There was a man at the Desh Pradesh screening in Toronto [November 1991] that thought my Sikh characters were being belittled. He mortified me. Who's political hammer was he picking up to bludgeon me with? If he thought the character was being belittled, did he really seethe same picture I saw? And if he thought the character was a terrorist, did he even see the same picture that I made? The point of it was to say that he is not a terrorist. This thing about belittling— what is it? That people can't laugh?

If you're offended you're an idiot. Because to be offended is closure. If you're going to live in a state of closure you might as well just retire, go to bed. Find a grave.

People who take offense are justified in any action that they do. If you're offended, you're obviously right; this is the time that we live in. And I disagree entirely.

If you're offended you're an idiot. Because to be offended is closure. If you're going to live in a state of closure you might as well just retire, go to bed. Find a grave.

The thing with the toilet paper is to say, "What happens when you're put in that position?" Why do people take up arms? One thing is that it's an extreme position. If you're not going to take those kind of extreme positions, then political struggle must come through other means like language, and history. But you don't have access to the media. Do you think any newspaper would actually print the evidence that might actually support the creation of a Khalistan? No. What happened after Indira Gandhi was assassinated? That kind of butchery that happened in Delhi is hardly talked about. So what are you going to do if you don't have access to the media that constructs our narratives, our histories? You have to print it anywhere you can. Print it on toilet paper—send it, give it away, people don't use toilet paper in India.

But audience responses, especially predominantly Indian audiences of Masala have been loud. "Have they really been loud?" Krishna asks, "because no one talks to me." Eager to enter into a dialogue, Krishna tells me that the most he hears of people are during small screenings like the one at Desh Pradesh in Toronto. But he says, "People don't talk back so what can you really learn?" So Krishna, who began writing his film without knowing who his audience was, is still unsure of who is out there. "Unless people talk back you're not going to know who your audience is." For Krishna, for the time being, 'conjecture' of his audience is all he has. But he does know that his audience holds a 'wide range' of people who are quite 'passionate! The problem he says, arises when audiences assume that he is representing a community. But Krishna refuses the position of a Canadian-Indian envoy. "I'm not representing anyone" he says. "I just describe the world as it happens for me. No one represents an entire community'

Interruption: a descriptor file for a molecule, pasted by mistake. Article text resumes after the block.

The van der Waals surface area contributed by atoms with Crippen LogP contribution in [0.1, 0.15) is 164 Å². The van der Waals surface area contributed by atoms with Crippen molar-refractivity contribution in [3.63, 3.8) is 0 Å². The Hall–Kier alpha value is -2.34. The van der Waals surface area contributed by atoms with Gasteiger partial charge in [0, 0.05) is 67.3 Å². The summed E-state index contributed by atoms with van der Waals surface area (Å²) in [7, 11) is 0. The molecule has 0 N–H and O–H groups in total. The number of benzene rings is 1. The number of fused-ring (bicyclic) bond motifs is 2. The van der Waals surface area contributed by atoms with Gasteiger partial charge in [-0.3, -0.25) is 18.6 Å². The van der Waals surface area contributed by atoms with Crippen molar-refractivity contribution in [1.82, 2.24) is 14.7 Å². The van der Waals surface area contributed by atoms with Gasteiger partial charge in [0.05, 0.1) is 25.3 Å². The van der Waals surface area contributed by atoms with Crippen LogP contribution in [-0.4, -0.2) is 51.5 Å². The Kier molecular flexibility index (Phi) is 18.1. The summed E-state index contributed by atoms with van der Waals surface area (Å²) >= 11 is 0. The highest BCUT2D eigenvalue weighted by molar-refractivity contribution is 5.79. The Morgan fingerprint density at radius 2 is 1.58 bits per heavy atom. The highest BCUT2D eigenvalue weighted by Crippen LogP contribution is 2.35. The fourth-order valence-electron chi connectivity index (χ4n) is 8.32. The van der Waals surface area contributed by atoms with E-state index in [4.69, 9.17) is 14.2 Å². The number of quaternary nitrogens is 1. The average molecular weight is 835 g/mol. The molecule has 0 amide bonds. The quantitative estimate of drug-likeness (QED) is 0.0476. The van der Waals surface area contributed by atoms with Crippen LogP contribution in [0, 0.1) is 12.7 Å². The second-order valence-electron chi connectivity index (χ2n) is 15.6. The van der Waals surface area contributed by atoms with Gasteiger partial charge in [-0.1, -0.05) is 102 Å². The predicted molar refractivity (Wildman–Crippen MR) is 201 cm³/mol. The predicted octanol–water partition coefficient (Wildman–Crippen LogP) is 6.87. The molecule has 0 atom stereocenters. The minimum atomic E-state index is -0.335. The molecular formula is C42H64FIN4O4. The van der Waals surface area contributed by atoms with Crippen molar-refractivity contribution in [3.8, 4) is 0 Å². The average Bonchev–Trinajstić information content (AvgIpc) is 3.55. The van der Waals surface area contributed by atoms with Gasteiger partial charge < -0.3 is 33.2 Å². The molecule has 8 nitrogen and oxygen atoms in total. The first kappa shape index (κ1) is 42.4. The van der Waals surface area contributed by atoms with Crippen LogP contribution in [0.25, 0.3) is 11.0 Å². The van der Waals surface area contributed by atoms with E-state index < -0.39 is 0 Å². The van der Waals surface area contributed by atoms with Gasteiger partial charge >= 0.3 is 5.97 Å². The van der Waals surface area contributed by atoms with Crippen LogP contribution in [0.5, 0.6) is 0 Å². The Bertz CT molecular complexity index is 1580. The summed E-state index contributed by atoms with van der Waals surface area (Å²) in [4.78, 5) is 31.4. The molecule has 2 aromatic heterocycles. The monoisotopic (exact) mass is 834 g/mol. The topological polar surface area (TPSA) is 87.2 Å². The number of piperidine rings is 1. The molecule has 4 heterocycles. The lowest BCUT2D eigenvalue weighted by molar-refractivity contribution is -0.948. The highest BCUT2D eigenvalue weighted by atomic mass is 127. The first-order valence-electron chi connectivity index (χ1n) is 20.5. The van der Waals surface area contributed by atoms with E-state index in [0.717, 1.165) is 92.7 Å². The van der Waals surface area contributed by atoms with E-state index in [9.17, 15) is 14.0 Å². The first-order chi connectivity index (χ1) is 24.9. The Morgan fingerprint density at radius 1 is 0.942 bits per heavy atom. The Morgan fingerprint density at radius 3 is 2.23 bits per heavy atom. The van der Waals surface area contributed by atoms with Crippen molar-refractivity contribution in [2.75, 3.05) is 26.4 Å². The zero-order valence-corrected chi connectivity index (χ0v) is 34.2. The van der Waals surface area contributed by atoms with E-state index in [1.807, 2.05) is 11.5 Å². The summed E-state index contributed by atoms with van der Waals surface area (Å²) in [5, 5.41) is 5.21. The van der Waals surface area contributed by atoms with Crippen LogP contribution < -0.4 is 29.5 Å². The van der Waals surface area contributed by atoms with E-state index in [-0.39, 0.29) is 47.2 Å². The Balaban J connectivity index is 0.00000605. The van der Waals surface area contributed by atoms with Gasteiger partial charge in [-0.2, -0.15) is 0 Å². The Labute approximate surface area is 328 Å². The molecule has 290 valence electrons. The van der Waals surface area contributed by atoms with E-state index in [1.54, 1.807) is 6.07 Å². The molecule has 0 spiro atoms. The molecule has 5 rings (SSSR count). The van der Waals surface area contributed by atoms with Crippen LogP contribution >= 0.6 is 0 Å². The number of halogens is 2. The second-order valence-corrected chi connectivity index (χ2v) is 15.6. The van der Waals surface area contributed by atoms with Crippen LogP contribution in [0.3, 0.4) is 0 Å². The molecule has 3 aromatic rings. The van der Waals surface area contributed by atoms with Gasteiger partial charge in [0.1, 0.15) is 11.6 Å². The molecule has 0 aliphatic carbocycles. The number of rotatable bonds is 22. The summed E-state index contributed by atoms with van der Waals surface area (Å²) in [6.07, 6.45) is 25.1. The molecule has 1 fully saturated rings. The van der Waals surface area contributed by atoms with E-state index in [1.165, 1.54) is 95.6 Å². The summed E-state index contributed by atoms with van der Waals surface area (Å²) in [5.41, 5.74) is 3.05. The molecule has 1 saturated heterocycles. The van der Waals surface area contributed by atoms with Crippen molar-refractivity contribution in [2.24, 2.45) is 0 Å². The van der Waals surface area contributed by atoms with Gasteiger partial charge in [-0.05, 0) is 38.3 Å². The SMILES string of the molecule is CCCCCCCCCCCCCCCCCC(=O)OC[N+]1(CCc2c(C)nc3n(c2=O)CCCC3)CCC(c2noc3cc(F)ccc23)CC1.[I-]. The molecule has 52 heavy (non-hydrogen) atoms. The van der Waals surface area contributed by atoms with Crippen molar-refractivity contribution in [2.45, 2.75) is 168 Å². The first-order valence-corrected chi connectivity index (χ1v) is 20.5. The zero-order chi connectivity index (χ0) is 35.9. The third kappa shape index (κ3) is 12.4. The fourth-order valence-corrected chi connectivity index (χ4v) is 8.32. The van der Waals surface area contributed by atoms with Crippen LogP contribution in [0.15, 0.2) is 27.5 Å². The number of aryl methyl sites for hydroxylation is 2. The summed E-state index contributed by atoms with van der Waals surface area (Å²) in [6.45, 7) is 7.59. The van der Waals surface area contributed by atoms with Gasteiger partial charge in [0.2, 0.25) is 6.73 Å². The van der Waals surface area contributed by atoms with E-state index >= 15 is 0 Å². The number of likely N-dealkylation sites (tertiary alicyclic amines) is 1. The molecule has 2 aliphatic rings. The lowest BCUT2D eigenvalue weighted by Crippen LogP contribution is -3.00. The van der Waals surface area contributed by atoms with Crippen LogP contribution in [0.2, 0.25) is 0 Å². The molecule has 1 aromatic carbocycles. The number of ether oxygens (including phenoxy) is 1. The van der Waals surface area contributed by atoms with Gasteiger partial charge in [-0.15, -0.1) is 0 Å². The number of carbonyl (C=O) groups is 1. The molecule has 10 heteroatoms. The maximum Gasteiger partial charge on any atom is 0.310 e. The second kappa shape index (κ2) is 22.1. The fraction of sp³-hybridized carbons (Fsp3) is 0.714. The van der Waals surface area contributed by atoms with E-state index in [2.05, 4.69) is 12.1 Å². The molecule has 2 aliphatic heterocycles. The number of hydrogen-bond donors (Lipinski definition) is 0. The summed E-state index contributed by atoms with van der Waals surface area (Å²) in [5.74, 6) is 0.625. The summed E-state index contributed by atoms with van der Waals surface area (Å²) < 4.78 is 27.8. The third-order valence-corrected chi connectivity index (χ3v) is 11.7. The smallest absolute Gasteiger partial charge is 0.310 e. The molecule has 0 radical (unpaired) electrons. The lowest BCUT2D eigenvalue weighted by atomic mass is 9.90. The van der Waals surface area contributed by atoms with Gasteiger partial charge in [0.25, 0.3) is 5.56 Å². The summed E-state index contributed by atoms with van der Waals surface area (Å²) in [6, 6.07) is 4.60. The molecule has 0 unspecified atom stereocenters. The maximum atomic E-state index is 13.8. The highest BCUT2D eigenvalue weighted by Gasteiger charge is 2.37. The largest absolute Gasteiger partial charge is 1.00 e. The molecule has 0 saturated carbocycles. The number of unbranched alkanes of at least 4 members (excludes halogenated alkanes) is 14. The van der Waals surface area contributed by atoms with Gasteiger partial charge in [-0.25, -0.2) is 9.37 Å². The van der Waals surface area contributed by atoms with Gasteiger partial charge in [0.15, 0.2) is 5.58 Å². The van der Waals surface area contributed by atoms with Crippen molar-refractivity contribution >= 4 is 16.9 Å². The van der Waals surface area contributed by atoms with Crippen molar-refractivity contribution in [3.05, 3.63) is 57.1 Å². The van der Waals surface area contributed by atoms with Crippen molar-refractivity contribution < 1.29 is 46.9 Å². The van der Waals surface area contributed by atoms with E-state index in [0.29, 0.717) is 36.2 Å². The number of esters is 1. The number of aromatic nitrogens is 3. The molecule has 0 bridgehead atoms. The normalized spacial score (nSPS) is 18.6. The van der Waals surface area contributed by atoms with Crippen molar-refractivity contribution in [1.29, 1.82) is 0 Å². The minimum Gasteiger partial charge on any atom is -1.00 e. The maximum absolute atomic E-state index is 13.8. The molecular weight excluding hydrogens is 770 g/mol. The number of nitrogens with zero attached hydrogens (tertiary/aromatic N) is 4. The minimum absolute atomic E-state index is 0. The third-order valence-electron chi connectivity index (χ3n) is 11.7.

In the kind of fragmented society that we live in, you find yourself mingling with all sorts of people, invading and being invaded. That's why I called my film Masala. When you use this word and you take it outside of cooking, it describes quite adequately what life is like, in that there's all these different things that make up a masala. But a masala tastes differently than any of those things individually. There are different masalas, of course, and this is what I think we are becoming. The world is changing.

This film is an act of description. It sounds very boring, but ultimately description is what we do. And it's the most essential thing.

When I was writing this film, there were three events that really marked it: the collapse of the Berlin Wall, the incarceration of Rushdie and then the Gulf War. Those were the three events I mean. There were other events in between, like Oka and all that....

I really wondered,...the world, I think, is finally coming to a head. This feeling that all these discourses, these frames of the world, these subjective constructions, which are then imposed and then called objective realities or explanations of the world—they're bullshit.

What we have are battles throughout the world about the definition of "home". Look at Quebec—who's home is it? You have First Nations people, Native people saying, "This is our fucking home, this is our land," and I think it's going to take maybe ten years, maybe 100. People don't feel part of discourses anymore.

Frieze and handprint design by Sherazad Jamal.
Redux Handprint
Vinita Srivastava
Vinita Srivastava is a children's author and a videographer in Toronto.
Rungh Redux Winner 2022 Award of Merit Innovative Practice
Rungh Redux Winner 2022 Award of Merit Innovative Practice
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Britannia Art Gallery